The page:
The outpouring of tributes following Colin Powell’s death last month—and those during his memorial service last Friday at Washington National Cathedral—largely overlook one important piece of his legacy: his volunteer service in the nonprofit world. That service deserves recognition, along with the many other accolades he will continue to receive for his leadership in higher-profile roles.
Powell’s volunteerism began as a young child of Jamaican immigrants in New York City and extended to his founding of America’s Promise Alliance, where he served as chair for three years and stayed involved long after.
While his accomplishments as a nonprofit leader may seem modest compared with his government and military positions—including serving as the nation’s first Black national security adviser, chairman of the Joint Chiefs of Staff, and secretary of state—they reveal a great deal about who Powell was and what he believed philanthropy could accomplish for children who, like him, grew up amid poverty and discrimination.
Powell was raised during the 1940s in the multi-ethnic, multi-racial South Bronx. No one in his neighborhood had much money, but family and community life flourished. Powell used to say that the speed of the internet had nothing on the speed of the “aunt-net”—the connections among relatives who kept watch on street life.
He began volunteering by serving as a “shabbos goy,” a non-Jew who turned on lights and lit ovens for devout Jews on the Sabbath, picking up a smattering of Yiddish along the way.
The lessons learned in those early years informed his public service and volunteerism, including his approach to dealing with racism in his own life and in the lives of the young people he mentored.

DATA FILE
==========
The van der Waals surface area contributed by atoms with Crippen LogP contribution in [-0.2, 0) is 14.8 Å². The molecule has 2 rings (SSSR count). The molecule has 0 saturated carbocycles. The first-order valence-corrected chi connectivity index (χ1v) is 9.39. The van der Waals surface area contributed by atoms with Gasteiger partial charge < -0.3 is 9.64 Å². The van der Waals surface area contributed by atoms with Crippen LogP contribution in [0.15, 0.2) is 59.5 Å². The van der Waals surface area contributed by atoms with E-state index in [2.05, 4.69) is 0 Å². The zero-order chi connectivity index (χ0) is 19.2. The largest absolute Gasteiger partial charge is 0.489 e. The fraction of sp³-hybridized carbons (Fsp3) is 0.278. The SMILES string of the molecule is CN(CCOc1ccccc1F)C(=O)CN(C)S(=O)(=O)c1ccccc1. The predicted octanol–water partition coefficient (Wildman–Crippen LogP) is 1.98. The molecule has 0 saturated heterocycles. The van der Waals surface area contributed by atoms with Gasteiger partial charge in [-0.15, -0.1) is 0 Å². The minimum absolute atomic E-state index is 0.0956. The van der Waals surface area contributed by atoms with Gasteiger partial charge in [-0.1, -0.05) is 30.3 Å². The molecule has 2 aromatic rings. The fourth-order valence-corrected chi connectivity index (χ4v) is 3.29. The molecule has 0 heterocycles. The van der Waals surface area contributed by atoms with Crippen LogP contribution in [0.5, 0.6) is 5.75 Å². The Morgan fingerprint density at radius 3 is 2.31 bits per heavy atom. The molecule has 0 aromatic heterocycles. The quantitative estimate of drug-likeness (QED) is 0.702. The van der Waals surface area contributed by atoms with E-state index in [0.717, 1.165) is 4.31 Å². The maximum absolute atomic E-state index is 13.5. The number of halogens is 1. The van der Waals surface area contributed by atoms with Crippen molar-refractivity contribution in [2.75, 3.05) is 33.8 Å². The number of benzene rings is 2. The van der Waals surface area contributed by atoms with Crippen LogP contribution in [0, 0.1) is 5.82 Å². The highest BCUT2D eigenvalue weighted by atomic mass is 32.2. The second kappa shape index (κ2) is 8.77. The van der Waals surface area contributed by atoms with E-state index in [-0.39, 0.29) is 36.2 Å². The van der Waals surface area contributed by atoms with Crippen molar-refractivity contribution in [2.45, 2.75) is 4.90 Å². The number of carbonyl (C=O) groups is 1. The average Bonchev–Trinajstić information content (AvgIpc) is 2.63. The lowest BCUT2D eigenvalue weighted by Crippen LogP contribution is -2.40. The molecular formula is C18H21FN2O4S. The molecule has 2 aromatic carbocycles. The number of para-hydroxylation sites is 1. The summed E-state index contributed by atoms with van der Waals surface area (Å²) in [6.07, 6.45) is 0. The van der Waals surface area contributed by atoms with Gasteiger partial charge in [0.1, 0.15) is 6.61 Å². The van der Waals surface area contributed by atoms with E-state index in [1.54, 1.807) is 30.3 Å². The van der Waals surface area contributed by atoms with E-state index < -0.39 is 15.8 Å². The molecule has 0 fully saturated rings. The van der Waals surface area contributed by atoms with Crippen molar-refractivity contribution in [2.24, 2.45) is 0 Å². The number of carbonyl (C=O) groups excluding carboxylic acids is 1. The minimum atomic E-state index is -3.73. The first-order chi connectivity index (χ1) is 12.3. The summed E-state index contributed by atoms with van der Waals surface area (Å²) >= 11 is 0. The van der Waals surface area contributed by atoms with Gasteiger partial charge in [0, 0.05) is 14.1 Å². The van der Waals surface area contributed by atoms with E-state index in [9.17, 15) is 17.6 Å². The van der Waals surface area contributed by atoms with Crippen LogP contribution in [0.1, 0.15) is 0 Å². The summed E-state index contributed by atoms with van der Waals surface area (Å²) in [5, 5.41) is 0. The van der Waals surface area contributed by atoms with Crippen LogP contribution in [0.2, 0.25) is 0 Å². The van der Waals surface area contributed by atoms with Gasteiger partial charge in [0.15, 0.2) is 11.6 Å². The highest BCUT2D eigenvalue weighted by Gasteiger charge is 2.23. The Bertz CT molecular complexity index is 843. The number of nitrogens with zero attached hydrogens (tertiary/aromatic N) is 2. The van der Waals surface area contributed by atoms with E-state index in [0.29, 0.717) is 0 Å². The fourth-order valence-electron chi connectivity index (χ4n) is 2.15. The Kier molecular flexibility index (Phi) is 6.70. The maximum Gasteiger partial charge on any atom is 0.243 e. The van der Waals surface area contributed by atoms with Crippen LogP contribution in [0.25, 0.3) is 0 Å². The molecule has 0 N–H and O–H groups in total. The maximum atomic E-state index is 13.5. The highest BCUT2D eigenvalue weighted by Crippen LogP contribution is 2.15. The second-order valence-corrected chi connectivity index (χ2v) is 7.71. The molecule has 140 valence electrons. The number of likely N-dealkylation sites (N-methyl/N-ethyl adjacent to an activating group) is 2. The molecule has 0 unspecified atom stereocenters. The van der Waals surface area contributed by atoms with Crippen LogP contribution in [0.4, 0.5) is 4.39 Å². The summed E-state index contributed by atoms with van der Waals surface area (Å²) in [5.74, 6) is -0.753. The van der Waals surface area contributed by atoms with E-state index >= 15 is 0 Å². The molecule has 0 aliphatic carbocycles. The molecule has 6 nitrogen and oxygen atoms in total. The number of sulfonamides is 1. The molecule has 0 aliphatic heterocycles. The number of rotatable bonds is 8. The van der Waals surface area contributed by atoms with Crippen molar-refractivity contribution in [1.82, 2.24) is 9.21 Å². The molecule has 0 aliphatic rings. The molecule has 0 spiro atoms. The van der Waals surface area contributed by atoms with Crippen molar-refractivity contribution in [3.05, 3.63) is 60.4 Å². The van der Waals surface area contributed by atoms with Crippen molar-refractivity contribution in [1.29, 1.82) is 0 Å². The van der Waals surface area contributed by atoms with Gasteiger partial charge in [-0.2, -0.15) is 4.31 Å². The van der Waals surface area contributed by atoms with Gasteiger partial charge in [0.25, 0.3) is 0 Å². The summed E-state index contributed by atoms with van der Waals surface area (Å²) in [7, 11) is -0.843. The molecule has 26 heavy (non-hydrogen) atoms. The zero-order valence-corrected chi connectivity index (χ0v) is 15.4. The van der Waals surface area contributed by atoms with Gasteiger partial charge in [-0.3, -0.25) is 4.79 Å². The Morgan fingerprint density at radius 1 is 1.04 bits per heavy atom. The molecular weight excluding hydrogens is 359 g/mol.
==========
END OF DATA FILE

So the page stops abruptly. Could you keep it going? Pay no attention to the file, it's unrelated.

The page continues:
Powell joined the ROTC while attending the City College of New York during the 1950s and graduated as the top cadet. In the military, he found the equivalent of another family and community and moved rapidly up the ranks.
But along the way, he encountered his first real taste of racism, which he described as “relatively new” to him in his 1995 memoir, My American Journey. Army training often took place at bases in the South, where public facilities and stores were still segregated, and even driving as a Black person could be risky. He wrote that his first active-duty post in Germany was a “breath of freedom” for Black GIs like him since there were fewer restrictions and racism was less pervasive.
He considered the “crazy rules” he found in the South and the bigoted views he sometimes encountered in the military a reality he had to live with. He recognized racism as a problem the United States would eventually need to confront but was determined not to let it control him in the meantime. “I occasionally felt hurt; I felt anger,” he wrote in his memoir, “but most of all, I felt challenged.”
A Presidents’ Summit
These experiences set him up well for a role he would eventually take on after retiring from the military in 1993. Two years later, former Michigan Governor George Romney proposed convening a Presidents’ Summit to mobilize volunteers across the United States to address the “vitally serious social problems” endangering the nation’s children. Romney died before the idea got off the ground, but Powell was approached by a group of business and government officials to organize the summit.
Concerned about the feasibility of such a gathering, he initially hesitated but signed on after President Clinton and former President George H.W. Bush agreed to attend.